Cybersecurity enthusiasts may or may not have heard about air-gapped backups. If you haven’t, now is the time to familiarize yourself with this technique. Air gapping protects networks from ransomware and is used with other cybersecurity techniques to protect against threat actors. Here’s what this strategy contains and how it raises the value of your digital defenses.
Data recovery is one of the top recommendations against ransomware. Companies or individuals with multiple secure data backups do not need to pay the ransom, and hackers know they render their attacks moot. Now, they are attacking backup environments with as much ferocity, also known as a sleeper ransomware attack. Main data stores and backup systems must have equally robust and constant protection, which air gapping provides.
Air-gapped backups are typically offline, secluded versions of a backup. They are on storage devices that people cannot access with a network connection. Ransomware attackers can’t extricate or encrypt data from unconnected devices without more creative means.
For example, cloud infrastructure may not be air-gapped because threat actors may find their way into your storage through your network or by compromising credentials. A flash drive or external hard drive disconnected from machinery is air-gapped because it is inaccessible unless plugged into a network-connected device. Products like these are known as physical air gaps.
There are two alternatives. Logical air gapping uses technological aids to create the barrier, such as software. The tools should have protective measures like encryption and customizable access controls. Air gap clouds are cloud storage for air-gapped backups — perfect for hybrid and remote workplaces. They employ similar defensive structures as logical air gaps.
Air gapping’s complexity depends on how much data you have and how frequently you need to back it up. However, the process generally follows these main steps:
- Determine the type and size of air-gapped backup devices where you want to store data, such as hard drives or other removable disks.
- Perform data analyses of the information you want to transfer. Reviews are essential because the method is ineffective if you send already compromised information.
- Transfer data to immutable, air-gapped backup devices.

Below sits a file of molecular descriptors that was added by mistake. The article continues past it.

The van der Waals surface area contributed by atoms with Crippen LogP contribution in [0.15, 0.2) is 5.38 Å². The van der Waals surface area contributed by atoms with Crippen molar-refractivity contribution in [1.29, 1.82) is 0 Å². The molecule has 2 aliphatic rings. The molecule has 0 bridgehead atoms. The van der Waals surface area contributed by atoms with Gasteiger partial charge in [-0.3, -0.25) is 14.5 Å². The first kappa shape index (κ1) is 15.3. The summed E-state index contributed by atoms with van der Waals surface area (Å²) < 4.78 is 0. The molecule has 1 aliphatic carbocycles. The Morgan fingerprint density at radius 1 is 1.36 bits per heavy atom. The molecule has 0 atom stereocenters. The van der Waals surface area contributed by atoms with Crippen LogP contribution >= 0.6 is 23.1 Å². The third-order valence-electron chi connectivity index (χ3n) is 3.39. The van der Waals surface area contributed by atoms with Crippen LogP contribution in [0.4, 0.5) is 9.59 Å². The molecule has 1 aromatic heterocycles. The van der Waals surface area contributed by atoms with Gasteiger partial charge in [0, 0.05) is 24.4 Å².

- Always safely disconnect devices and store them in a protected location. Leaving them unintentionally plugged in or unlocked safes leaves openings for theft and ransomware.
- Create a schedule to ensure up-to-date backups.
- Instill specific data management controls for limited permissions and compliance adherence.
Cybercriminals are one threat, but technological failures and natural disasters are a few other unexpected dangers to your data. Numerous influences compromise your digital space’s integrity, and air gaps are versatile.
Ransomware attackers have countless ways to enter your network and devices. They could use social engineering to manipulate a friend or employee. Hackers may start with a distributed denial-of-service (DDoS) attack and end with employing ransomware.
Having the air-gapped barrier between threat actors and data doesn’t take away every entry point, but it severely cuts their list of possibilities because of its isolated nature. Identify the areas in your attack surface and see how air gapping helps with most of them.
Air gapping works well alongside other cybersecurity methods because it is easy to install. It does require high upfront costs and gradual time investments, but you can overcome them. Finding your preferred storage solution may take time but is less complex than other cybersecurity solutions.
Nobody wants to lose data, especially if you run a company with business-critical or personally identifiable information for clients. You never lose anything as long as you update air-gapped backups, even if a ransomware attack compromises everything on your central systems.
Comprehensive cybersecurity builds your reputation. Security enthusiasts and analysts want to make it known their digital walls are hard to crack. If one ransomware hacker is unsuccessful in getting payment from their ransom because you have air-gapped backups, why would others be incentivized to try? It decreases the likelihood of similar attacks happening.
This is not foolproof, as criminals get more inventive with new ways to compromise data. Air gapping should be an effective deterrent until novel ransomware attack variants become trendy.
Cybersecurity professionals and hobbyists long to find the ultimate protective solution that hackers will never break through. Even though this reality may never exist, air gapping is a high-quality tactic. It becomes more valuable alongside other cybersecurity measures. Here are additional steps to take that only make your air gapping sturdier:
- Multifactor authentication
- System and software updates
- Anti-malware and antivirus software
- Least privilege permissions
- Cybersecurity hygiene, like creating strong passwords
- Seeking professional advice and assistance, like penetration testers or compliance auditors
Air-gapped backups are an ideal addition to an existing cybersecurity roster, primarily against ransomware. Air-gapping is an accessible strategy because it doesn’t require intense technical expertise. It keeps information safe and eliminates countless vulnerabilities hackers would otherwise exploit in connected environments.
Taking advantage of responsible air-gapping with other defensive techniques will only make you safer against ransomware threats.